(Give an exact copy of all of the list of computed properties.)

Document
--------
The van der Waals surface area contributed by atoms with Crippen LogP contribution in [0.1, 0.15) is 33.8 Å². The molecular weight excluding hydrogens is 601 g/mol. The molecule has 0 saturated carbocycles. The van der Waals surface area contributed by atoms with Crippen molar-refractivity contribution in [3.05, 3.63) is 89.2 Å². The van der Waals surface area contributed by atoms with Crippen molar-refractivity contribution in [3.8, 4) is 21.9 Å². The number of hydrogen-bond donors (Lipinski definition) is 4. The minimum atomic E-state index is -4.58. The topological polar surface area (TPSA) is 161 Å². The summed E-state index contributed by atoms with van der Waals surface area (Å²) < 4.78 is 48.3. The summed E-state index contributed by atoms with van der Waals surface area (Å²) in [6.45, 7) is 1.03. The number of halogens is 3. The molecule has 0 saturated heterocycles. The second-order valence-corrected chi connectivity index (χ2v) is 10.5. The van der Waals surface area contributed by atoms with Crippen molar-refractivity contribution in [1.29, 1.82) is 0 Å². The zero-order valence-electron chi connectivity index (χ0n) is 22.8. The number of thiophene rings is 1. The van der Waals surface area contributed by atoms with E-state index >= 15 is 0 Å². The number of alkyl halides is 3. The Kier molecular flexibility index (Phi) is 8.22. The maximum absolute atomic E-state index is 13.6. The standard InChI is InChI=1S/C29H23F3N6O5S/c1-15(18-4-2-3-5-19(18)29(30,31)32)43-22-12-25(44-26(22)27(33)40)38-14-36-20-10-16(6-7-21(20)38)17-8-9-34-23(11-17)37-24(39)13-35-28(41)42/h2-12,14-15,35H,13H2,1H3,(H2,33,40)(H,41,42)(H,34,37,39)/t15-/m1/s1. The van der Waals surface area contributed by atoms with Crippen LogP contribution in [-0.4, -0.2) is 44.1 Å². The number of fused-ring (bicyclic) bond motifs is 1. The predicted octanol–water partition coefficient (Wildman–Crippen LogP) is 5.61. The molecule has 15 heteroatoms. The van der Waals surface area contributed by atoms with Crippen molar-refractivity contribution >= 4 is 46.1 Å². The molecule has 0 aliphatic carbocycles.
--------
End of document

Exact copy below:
The van der Waals surface area contributed by atoms with Crippen LogP contribution in [0.1, 0.15) is 33.8 Å². The molecular weight excluding hydrogens is 601 g/mol. The molecule has 0 saturated carbocycles. The van der Waals surface area contributed by atoms with Crippen molar-refractivity contribution in [3.05, 3.63) is 89.2 Å². The van der Waals surface area contributed by atoms with Crippen molar-refractivity contribution in [3.8, 4) is 21.9 Å². The number of hydrogen-bond donors (Lipinski definition) is 4. The minimum atomic E-state index is -4.58. The topological polar surface area (TPSA) is 161 Å². The summed E-state index contributed by atoms with van der Waals surface area (Å²) < 4.78 is 48.3. The summed E-state index contributed by atoms with van der Waals surface area (Å²) in [6.45, 7) is 1.03. The number of halogens is 3. The molecule has 0 saturated heterocycles. The second-order valence-corrected chi connectivity index (χ2v) is 10.5. The van der Waals surface area contributed by atoms with Crippen molar-refractivity contribution in [1.29, 1.82) is 0 Å². The zero-order valence-electron chi connectivity index (χ0n) is 22.8. The number of thiophene rings is 1. The van der Waals surface area contributed by atoms with E-state index >= 15 is 0 Å². The number of alkyl halides is 3. The Kier molecular flexibility index (Phi) is 8.22. The maximum absolute atomic E-state index is 13.6. The standard InChI is InChI=1S/C29H23F3N6O5S/c1-15(18-4-2-3-5-19(18)29(30,31)32)43-22-12-25(44-26(22)27(33)40)38-14-36-20-10-16(6-7-21(20)38)17-8-9-34-23(11-17)37-24(39)13-35-28(41)42/h2-12,14-15,35H,13H2,1H3,(H2,33,40)(H,41,42)(H,34,37,39)/t15-/m1/s1. The van der Waals surface area contributed by atoms with Crippen LogP contribution in [-0.4, -0.2) is 44.1 Å². The number of fused-ring (bicyclic) bond motifs is 1. The predicted octanol–water partition coefficient (Wildman–Crippen LogP) is 5.61. The molecule has 15 heteroatoms. The van der Waals surface area contributed by atoms with Crippen molar-refractivity contribution >= 4 is 46.1 Å². The molecule has 0 aliphatic carbocycles.